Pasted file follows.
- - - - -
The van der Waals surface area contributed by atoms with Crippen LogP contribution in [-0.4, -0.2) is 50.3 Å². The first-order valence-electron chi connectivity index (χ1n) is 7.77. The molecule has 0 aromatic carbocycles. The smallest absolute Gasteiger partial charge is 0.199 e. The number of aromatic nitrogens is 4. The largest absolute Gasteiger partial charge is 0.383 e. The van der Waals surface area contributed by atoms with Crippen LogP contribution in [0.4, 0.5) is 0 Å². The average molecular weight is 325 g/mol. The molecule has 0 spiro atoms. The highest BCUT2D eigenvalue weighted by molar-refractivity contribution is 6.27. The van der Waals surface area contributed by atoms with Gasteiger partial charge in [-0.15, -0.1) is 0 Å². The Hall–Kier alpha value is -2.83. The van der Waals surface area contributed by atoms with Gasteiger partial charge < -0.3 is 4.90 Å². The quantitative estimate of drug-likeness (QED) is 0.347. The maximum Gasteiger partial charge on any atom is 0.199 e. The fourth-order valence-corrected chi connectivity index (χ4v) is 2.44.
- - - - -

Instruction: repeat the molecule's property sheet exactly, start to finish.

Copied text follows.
The van der Waals surface area contributed by atoms with Crippen LogP contribution in [-0.4, -0.2) is 50.3 Å². The first-order valence-electron chi connectivity index (χ1n) is 7.77. The molecule has 0 aromatic carbocycles. The smallest absolute Gasteiger partial charge is 0.199 e. The number of aromatic nitrogens is 4. The largest absolute Gasteiger partial charge is 0.383 e. The van der Waals surface area contributed by atoms with Crippen LogP contribution in [0.4, 0.5) is 0 Å². The average molecular weight is 325 g/mol. The molecule has 0 spiro atoms. The highest BCUT2D eigenvalue weighted by molar-refractivity contribution is 6.27. The van der Waals surface area contributed by atoms with Gasteiger partial charge in [-0.15, -0.1) is 0 Å². The Hall–Kier alpha value is -2.83. The van der Waals surface area contributed by atoms with Gasteiger partial charge < -0.3 is 4.90 Å². The quantitative estimate of drug-likeness (QED) is 0.347. The maximum Gasteiger partial charge on any atom is 0.199 e. The fourth-order valence-corrected chi connectivity index (χ4v) is 2.44.